I think when growing up, everyone would question themselves about identity, but people of the generations of my parents or grandparents would not even have the space to think about it. People are not used to one day not knowing who they are, unsure of how others perceive them, or feeling unlucky because they were born a woman or into a bad situation. I had a pretty stressful time because of my existential issues about my family and my deprivations. But I think that’s part of my constructed identity. I’ve always thought about this, but maybe it’s only when I did the workshop with Jamie that things started to become clearer. Those narratives about the women around me including my grandma, my moms, my sister’s siblings are 100% my own narratives. When I took those documentary photos, all my thoughts were about loneliness, abandonment, not belonging to anyone. Does it reflect what’s been going on in my head? Those narratives might speak for what I think about, what I craved for. Gradually I started to realize the keyword I am interested in is “identity”.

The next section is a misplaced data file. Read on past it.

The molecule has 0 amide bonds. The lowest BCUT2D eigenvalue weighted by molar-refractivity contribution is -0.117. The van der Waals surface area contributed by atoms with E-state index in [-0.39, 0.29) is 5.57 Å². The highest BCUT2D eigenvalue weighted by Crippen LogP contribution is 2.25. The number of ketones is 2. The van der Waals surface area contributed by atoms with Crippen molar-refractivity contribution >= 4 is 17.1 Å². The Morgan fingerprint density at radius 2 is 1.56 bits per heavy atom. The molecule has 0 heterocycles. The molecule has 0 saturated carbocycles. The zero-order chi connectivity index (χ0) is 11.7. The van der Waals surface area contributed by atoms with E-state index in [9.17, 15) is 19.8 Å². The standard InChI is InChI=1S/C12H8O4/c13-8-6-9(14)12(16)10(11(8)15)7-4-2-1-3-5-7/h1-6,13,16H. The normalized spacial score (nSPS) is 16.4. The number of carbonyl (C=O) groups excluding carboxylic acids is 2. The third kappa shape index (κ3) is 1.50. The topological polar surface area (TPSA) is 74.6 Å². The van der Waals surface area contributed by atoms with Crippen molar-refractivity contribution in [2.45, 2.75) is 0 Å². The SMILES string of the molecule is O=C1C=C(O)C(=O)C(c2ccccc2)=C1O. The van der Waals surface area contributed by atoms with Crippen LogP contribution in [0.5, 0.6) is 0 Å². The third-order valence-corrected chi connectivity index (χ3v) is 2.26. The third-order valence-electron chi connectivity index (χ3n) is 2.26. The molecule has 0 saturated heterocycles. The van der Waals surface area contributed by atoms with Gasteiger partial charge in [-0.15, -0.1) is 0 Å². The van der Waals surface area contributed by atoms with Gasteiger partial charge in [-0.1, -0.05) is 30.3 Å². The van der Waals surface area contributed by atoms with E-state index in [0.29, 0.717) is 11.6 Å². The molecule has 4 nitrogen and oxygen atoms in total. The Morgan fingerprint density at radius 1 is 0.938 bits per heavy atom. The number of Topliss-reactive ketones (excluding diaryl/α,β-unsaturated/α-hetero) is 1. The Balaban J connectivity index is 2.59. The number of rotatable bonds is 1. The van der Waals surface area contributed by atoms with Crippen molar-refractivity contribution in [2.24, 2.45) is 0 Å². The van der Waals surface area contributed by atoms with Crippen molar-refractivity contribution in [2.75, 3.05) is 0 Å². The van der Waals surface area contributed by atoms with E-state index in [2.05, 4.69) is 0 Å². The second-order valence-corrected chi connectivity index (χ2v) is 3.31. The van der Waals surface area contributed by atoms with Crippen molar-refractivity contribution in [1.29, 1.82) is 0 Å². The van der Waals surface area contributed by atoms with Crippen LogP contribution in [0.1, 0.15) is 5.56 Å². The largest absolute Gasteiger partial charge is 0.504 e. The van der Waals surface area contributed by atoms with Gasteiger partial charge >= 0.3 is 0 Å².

I do think that everyone has their own “identity” story. Back in the day, when I was at college and started practising art, especially with performance, I actually felt a distance with my other college friends. Maybe it was very different with how they knew me before-ish, simpler and more cheerful. They are still super nice to me, but I felt a gap of communication and I felt at that point, they did not share the same questions and interest. I felt alone and unable to share. And I decided to focus more on my questions and keep a distance from my friends. None of my friends got what I did, and even my best friend assumed I was a nut. That was when I distanced myself from them.